Before Verdict Day, I had never played an Armored Core game. So picture, if you will, someone whose first experience of a game is a bunch of prompts to import a character from Armored Core 5, then set up a character because I selected ‘no.’
Then I had to wade through all kinds of news from the Armored Core 5 world (all of which assumed some kind of knowledge of the previous game and failed to make much sense to me), and I needed to explore each and every menu to try and figure out what each meant because there were no tutorials of any kind to explain what is going on. I customised my mech without really knowing what I was doing to it, and then, being unwilling to get into the multiplayer for fear of my last 20 minutes of customisation embarrassing me, I went to what seemed like the least important part of the menu – the single player game, to play my first mission.
It’s safe to say that Verdict Day is not very accessible. I’m still not sure I completely understand everything that goes on in this game. But bit by bit the rewards for perseverance reveal themselves. This is a fast-paced but highly tactical action team-based action game and while it might be unforgiving, doing well in a combat is a satisfactory vindication of your skill level, as well as a deep understanding on the strategy involved in building the ideal mech to match your play style. It sometimes takes a game like this to realise just how rare it is for a game to be truly reliant on player skill for success, and ultimately I’m thankful to each and every game that does it.
Does this setup sound a little like some of your other favourite games, like for instance Dark Souls? That’s not surprising since the game comes from none other than From Software, the developer of Dark Souls. Games that are inaccessible but ultimately rewarding are clearly the bread and butter for this team. And I suspect Verdict Day will appeal to the same people as a result. Hear that, Souls fans? Consider this game if you haven’t already!
Battles are skirmish size – just a couple on each side in a small arena, but the sheer range of available weapon combinations and equipment to stick on the robot provides for a truly staggering variety with how how those skirmishes play out. It doesn’t really matter whether you choose to play as a hulking tank or nimble scout in Armored Core; you’re going to need to practice, but you’ll be able to earn respect with whatever your preferred play style is. And it’s worth noting that the real meat of this game is found outside of battle. It’s incredible just how much can be customised on the mech, and how many different kinds of designs are possible within the game’s structure. I’ve had success walking into battle with nothing but a melee weapon and light armour plating because then my rig was so lightweight that the others had trouble keeping up. But every so often I would come up against the perfect counter – someone who carried a load of area of effect weaponry that could compensate for his inability to precisely target me. But that person would go down to a well-armoured gunner that could shrug off the scattered and individually weak damage output of area of effect attacks.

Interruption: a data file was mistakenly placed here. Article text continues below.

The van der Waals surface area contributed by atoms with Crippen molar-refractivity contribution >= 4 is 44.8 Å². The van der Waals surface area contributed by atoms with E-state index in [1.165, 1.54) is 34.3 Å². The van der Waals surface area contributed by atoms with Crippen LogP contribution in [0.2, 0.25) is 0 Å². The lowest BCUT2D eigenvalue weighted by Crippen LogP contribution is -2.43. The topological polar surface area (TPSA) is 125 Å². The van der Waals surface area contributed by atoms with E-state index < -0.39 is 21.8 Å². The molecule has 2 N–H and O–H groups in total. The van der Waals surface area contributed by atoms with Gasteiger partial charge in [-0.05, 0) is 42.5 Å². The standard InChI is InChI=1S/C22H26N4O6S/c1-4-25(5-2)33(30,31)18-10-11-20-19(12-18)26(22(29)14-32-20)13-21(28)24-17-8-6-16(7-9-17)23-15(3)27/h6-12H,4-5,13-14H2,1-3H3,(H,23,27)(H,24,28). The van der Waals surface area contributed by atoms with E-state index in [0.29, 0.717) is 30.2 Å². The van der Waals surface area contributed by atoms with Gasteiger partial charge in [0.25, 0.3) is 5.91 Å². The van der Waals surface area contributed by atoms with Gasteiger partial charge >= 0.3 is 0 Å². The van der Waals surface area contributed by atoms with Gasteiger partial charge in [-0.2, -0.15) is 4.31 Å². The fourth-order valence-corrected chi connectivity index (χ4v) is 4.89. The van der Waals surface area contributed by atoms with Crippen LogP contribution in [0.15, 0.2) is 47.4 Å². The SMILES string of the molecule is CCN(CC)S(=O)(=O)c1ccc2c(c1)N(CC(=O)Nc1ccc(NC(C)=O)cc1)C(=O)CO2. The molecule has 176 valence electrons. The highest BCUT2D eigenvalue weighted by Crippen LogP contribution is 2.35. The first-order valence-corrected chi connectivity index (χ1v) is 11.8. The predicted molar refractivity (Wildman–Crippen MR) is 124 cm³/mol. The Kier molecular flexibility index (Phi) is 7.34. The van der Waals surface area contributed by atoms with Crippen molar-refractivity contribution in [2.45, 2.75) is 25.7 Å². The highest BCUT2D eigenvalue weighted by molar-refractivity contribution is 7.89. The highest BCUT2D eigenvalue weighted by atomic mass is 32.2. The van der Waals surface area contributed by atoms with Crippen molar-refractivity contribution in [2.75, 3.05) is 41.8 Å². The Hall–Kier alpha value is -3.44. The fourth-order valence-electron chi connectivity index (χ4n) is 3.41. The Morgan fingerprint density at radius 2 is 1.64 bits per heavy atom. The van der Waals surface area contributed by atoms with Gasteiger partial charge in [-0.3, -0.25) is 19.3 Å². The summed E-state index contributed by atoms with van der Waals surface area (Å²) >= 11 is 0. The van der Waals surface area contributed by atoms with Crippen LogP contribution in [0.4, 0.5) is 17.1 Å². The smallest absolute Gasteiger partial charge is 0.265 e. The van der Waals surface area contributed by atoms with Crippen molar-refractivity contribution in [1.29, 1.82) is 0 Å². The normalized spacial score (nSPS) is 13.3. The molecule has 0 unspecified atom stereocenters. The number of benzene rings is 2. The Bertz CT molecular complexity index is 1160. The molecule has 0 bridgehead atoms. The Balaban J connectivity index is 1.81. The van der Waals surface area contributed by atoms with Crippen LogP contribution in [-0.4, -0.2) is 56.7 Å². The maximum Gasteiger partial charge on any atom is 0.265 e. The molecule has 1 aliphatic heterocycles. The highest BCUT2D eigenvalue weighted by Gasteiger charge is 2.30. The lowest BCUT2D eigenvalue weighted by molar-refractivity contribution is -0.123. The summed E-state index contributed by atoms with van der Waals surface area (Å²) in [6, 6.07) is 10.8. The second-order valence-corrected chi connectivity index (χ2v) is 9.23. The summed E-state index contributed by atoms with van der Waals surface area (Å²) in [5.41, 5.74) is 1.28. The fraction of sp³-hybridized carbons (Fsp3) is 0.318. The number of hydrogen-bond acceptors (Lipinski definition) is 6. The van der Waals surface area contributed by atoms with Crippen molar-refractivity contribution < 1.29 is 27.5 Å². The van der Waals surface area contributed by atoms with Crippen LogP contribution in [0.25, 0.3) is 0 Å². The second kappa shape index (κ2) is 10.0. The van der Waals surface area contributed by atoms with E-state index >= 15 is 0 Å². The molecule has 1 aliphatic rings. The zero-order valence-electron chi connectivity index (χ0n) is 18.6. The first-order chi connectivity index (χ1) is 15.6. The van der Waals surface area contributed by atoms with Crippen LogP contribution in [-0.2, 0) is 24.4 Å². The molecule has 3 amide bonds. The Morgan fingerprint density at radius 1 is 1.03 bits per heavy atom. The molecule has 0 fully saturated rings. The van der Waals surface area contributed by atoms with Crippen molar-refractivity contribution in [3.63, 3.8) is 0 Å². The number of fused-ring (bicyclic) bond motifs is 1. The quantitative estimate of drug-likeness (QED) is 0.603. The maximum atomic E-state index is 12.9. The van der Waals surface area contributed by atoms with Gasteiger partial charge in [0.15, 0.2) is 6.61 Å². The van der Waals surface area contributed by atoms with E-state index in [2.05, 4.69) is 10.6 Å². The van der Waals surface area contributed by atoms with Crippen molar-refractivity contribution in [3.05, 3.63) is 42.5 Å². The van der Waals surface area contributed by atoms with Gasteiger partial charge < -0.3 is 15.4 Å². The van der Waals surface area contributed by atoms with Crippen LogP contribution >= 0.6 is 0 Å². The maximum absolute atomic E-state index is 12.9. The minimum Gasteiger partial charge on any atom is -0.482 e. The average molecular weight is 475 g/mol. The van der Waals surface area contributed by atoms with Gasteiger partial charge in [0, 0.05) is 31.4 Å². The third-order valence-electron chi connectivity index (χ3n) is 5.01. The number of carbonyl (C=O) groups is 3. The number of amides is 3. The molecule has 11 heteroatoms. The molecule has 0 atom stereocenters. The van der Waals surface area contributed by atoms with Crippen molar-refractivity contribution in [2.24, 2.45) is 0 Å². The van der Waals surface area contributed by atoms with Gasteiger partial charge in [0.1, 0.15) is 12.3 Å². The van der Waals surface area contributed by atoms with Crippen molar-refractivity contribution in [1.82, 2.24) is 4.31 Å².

Players only get the one chance in each skirmish – a death is game over for that scenario, and this leads to some incredibly tense situations. I’d go as far to argue that there isn’t a single other game out there that I’ve come across where everything is so carefully balanced as to be both deeply exciting and deeply intelligent.
As the hours wore on I found myself forming a strange connection with my mech. It was so customised that I never came across another player that looked or played quite like mine, and even though Armored Core isn’t the most attractive game out there, it’s impossible to deny that there’s a certain aesthetic consistency that becomes engaging over the longer term.
There’s an intriguing premise that had me coming back for more, too. Players join “clans” and then work together to win skirmishes and achieve fame for their clan. The core of this game is in fighting battles with others in the clan, and this is a problem; unfortunately this game is such a niche kind of experience that it’s nearly impossible to find yourself a robust, active team that has people you’d like to play with a lot. Thankfully it’s possible to also hire yourself out as a mercenary, and so you can still play the game, but From Software’s clear vision of giving people mech clubs to join is fun, but needed more raw numbers to be realised really effectively.
Being a regular mercenary I got a lot of loot from my campaigns, and that kept me buying more upgrades and tweaking my mech. Armored Core is the kind of game for people that enjoy menus broken up with short and sharp conflicts. Comparing it to conventional multiplayer action games (such as Call of Duty) is like comparing the appeal of a Football Manager game to something like FIFA 14 – the latter is more popular and entertaining for most, but for the small niche that get into the simulations and spreadsheets, Armored Core is incomparably rewarding.
And just like that I’m going to be sure to keep up with this series into the future. For I am the kind of person that enjoys min/ max gaming.
– Matt S
Find me on Twitter: @digitallydownld
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